Halo Infinite fans are angry about its Battle Pass progression system

Halo Infinite
Halo Infinite (Image credit: 343 Industries)

Recently, 343 Industries' Community Manager John Junyszek confirmed that when Halo Infinite launches, players won't be able to earn XP for the game's Battle Passes by completing and winning matches. Instead, Halo Infinite Battle Pass progression will be limited to challenges. Junyszek noted that some challenge objectives will require match wins or completions and that it will be "extremely difficult" for players to run out of daily challenges to grind, but ultimately, it sounds like match completions will go largely unrewarded in Halo Infinite.

This is a controversial change to say the least, as it fundamentally changes how basic Halo progression works for the first time since Halo: Reach introduced completion-based XP gains in 2010. As someone who has been knee-deep in Halo community circles since then, it has always seemed like fans enjoy this progression universally and it surprises me that 343 Industries would deviate from it so significantly for the Halo Infinite Battle Pass.

For a variety of different reasons, the Halo community's reaction to this news has been near-universally negative. Here's a deeper look at why Halo fans are largely resentful of this new direction.

The threat of microtransactions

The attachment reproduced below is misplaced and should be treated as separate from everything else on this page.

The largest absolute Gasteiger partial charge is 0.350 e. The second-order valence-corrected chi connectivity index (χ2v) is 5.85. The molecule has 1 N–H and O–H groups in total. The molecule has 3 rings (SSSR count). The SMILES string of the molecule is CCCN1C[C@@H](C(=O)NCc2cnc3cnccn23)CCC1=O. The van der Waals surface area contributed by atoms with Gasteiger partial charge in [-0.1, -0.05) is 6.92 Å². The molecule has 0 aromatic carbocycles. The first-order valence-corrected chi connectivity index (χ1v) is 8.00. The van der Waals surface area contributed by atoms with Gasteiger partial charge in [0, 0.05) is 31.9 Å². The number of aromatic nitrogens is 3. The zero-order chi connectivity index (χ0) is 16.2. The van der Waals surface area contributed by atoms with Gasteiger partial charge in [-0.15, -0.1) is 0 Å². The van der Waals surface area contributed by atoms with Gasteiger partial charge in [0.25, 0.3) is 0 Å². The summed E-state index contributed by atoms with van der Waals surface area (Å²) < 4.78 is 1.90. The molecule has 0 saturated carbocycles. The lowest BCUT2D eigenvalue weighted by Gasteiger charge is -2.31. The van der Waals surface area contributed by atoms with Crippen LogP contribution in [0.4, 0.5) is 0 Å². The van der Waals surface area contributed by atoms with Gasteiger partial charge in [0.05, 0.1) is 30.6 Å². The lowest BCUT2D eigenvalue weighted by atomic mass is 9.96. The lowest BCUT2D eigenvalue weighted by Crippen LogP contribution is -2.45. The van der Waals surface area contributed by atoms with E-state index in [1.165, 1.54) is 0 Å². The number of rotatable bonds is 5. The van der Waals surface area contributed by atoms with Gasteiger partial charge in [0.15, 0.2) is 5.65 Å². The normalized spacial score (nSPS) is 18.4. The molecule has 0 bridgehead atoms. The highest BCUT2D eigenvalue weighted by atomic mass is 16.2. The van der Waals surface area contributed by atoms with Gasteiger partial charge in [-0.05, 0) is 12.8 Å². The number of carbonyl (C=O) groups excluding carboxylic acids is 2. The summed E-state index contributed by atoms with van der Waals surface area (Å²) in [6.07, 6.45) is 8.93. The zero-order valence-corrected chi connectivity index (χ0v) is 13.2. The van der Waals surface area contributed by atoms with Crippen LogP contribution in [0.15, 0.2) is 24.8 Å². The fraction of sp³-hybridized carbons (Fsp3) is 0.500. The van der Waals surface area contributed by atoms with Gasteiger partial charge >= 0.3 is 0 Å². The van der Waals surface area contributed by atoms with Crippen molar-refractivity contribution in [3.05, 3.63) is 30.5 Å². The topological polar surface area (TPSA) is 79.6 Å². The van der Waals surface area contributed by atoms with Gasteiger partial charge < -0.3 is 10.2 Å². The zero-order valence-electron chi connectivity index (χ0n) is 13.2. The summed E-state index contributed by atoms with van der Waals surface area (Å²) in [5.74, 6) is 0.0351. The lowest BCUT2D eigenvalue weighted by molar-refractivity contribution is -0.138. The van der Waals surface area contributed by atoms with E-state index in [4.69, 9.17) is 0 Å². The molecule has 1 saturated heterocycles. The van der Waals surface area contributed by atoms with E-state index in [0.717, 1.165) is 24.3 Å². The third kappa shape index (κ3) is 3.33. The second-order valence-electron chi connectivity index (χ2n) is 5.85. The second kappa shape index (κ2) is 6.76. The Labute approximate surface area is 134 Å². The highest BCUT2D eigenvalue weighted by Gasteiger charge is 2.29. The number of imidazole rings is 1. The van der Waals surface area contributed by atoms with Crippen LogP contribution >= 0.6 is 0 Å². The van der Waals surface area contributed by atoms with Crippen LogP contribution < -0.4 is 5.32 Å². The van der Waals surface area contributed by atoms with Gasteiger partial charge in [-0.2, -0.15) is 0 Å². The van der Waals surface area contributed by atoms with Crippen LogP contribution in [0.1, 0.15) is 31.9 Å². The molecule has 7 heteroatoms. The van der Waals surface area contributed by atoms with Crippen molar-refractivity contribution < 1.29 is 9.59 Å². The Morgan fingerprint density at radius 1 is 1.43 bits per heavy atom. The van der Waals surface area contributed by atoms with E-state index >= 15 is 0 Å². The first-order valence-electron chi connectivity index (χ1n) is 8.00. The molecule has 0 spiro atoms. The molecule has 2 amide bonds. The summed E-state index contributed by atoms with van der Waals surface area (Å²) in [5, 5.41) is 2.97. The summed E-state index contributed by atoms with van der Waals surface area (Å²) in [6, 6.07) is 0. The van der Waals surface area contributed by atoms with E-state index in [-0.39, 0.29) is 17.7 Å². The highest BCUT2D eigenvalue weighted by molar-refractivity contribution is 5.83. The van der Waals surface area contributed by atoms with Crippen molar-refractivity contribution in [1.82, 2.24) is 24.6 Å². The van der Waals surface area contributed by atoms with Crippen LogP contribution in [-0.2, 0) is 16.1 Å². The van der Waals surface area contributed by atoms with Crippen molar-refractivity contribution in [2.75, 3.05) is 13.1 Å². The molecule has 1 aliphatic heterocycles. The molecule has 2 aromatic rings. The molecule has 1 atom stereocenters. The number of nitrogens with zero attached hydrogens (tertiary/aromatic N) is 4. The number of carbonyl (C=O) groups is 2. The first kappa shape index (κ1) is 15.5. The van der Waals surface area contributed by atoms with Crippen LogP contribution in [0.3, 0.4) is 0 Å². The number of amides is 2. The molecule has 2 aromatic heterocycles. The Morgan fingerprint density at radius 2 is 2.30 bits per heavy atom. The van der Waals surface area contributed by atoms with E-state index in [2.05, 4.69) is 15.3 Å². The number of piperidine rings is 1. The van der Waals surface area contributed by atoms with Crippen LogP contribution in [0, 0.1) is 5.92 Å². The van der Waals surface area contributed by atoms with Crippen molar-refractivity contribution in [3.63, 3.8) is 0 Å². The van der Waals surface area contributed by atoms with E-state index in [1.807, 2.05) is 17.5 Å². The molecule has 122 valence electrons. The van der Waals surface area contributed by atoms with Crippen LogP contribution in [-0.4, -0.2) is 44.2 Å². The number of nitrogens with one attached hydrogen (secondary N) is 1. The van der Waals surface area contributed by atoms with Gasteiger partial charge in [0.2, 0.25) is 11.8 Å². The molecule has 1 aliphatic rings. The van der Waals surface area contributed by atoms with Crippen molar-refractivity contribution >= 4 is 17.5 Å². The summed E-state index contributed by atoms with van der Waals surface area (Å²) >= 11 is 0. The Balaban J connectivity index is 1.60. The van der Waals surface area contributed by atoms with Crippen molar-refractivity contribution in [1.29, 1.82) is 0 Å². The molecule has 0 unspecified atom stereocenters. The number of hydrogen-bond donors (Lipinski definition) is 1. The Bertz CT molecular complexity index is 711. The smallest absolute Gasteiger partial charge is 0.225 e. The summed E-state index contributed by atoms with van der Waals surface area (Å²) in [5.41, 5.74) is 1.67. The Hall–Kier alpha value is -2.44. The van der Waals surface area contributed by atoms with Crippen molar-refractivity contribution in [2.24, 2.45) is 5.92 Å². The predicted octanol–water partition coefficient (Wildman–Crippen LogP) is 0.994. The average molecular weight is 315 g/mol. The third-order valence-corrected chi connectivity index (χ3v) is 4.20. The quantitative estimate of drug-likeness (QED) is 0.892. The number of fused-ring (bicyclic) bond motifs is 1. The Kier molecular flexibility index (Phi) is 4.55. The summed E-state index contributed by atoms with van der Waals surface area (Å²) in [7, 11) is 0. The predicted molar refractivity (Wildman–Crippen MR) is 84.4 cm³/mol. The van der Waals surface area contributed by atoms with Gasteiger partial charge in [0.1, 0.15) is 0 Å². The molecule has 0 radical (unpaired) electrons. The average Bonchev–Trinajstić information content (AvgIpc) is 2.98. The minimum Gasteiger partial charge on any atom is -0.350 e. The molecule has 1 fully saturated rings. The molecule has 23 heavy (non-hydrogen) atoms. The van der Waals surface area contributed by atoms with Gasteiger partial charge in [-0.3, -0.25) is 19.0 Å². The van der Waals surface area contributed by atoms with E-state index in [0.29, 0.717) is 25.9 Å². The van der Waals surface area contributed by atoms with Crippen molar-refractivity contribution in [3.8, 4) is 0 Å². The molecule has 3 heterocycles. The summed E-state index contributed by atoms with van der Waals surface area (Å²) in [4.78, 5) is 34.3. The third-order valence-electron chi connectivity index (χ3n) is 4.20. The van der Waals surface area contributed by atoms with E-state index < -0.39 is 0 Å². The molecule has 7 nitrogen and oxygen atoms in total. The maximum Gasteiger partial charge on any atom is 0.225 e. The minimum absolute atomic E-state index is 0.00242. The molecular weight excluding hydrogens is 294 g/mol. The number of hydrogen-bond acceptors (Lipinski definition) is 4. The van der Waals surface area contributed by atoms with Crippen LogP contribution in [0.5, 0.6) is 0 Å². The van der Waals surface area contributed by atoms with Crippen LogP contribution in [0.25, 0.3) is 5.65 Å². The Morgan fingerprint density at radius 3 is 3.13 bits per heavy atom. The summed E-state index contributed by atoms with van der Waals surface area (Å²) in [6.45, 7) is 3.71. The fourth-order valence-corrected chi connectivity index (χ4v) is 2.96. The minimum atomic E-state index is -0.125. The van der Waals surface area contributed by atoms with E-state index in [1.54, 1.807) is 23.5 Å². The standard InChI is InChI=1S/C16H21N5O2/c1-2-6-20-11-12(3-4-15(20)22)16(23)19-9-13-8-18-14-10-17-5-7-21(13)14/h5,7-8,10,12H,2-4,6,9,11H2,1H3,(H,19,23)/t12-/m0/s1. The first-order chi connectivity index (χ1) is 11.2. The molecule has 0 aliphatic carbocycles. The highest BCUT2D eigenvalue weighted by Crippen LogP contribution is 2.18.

Source: Windows Central (Image credit: Source: Windows Central)

Arguably the biggest reason why Halo fans are unhappy about Halo Infinite's new progression system is because it seems like it's designed to push players towards buying the game's microtransactions. During the first Halo Infinite beta test, players were able to spot a "Boost and Swap Pack" available in Halo Infinite's Shop page, which is entirely separate from the game's Battle Passes and will almost certainly require players to spend real-world money given the multiplayer's free-to-play nature. These items contain XP Boosts and Challenge Swaps, the latter of which are needed if you don't like the challenges Halo Infinite automatically gives you and want to try to complete different ones.

The concern is that if you end up getting challenges that are difficult or frustrating to complete instead of simple ones like challenges that require you to complete matches, you'll be unable to make meaningful progress on your Battle Pass that day without paying up for Challenge Swaps. Some Challenge Swaps will likely be included as rewards on the Battle Passes since you could obtain them that way during the beta, but overall, players are anticipating that this system will eventually force them to buy Challenge Swaps if they want to be steadily rewarded for completing matches.

It's true that we haven't seen the new system in action yet, but if it ends up pushing players towards Challenge Swap purchases like many expect, I personally think Microsoft and 343 Industries will have gone too far. I understand that it's a free-to-play multiplayer and that compromises have to be made, but when you're already asking players to pay for a new Battle Pass with every new in-game season, trying to nickel-and-dime them as they rank those Battle Passes up isn't player-friendly at all.

Being forced to play a specific way

Source: Xbox Game Studios (Image credit: Source: Xbox Game Studios)